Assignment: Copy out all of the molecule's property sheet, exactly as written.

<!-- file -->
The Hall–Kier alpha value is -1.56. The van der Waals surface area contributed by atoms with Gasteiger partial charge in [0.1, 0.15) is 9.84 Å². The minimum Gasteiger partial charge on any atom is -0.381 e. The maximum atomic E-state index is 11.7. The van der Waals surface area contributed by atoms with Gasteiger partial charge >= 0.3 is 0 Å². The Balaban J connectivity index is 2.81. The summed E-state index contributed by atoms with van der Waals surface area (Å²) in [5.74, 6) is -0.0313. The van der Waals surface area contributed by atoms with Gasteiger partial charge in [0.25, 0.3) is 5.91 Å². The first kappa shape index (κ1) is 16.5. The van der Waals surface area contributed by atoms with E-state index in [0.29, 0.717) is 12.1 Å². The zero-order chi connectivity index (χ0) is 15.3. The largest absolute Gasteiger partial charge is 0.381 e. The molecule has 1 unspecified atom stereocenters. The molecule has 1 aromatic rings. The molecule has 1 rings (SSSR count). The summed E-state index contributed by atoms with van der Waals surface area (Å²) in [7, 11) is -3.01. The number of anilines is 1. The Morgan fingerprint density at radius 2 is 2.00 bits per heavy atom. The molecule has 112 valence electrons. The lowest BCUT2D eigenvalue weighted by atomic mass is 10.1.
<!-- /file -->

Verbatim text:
The Hall–Kier alpha value is -1.56. The van der Waals surface area contributed by atoms with Gasteiger partial charge in [0.1, 0.15) is 9.84 Å². The minimum Gasteiger partial charge on any atom is -0.381 e. The maximum atomic E-state index is 11.7. The van der Waals surface area contributed by atoms with Gasteiger partial charge >= 0.3 is 0 Å². The Balaban J connectivity index is 2.81. The summed E-state index contributed by atoms with van der Waals surface area (Å²) in [5.74, 6) is -0.0313. The van der Waals surface area contributed by atoms with Gasteiger partial charge in [0.25, 0.3) is 5.91 Å². The first kappa shape index (κ1) is 16.5. The van der Waals surface area contributed by atoms with E-state index in [0.29, 0.717) is 12.1 Å². The zero-order chi connectivity index (χ0) is 15.3. The largest absolute Gasteiger partial charge is 0.381 e. The molecule has 1 unspecified atom stereocenters. The molecule has 1 aromatic rings. The molecule has 1 rings (SSSR count). The summed E-state index contributed by atoms with van der Waals surface area (Å²) in [7, 11) is -3.01. The number of anilines is 1. The Morgan fingerprint density at radius 2 is 2.00 bits per heavy atom. The molecule has 112 valence electrons. The lowest BCUT2D eigenvalue weighted by atomic mass is 10.1.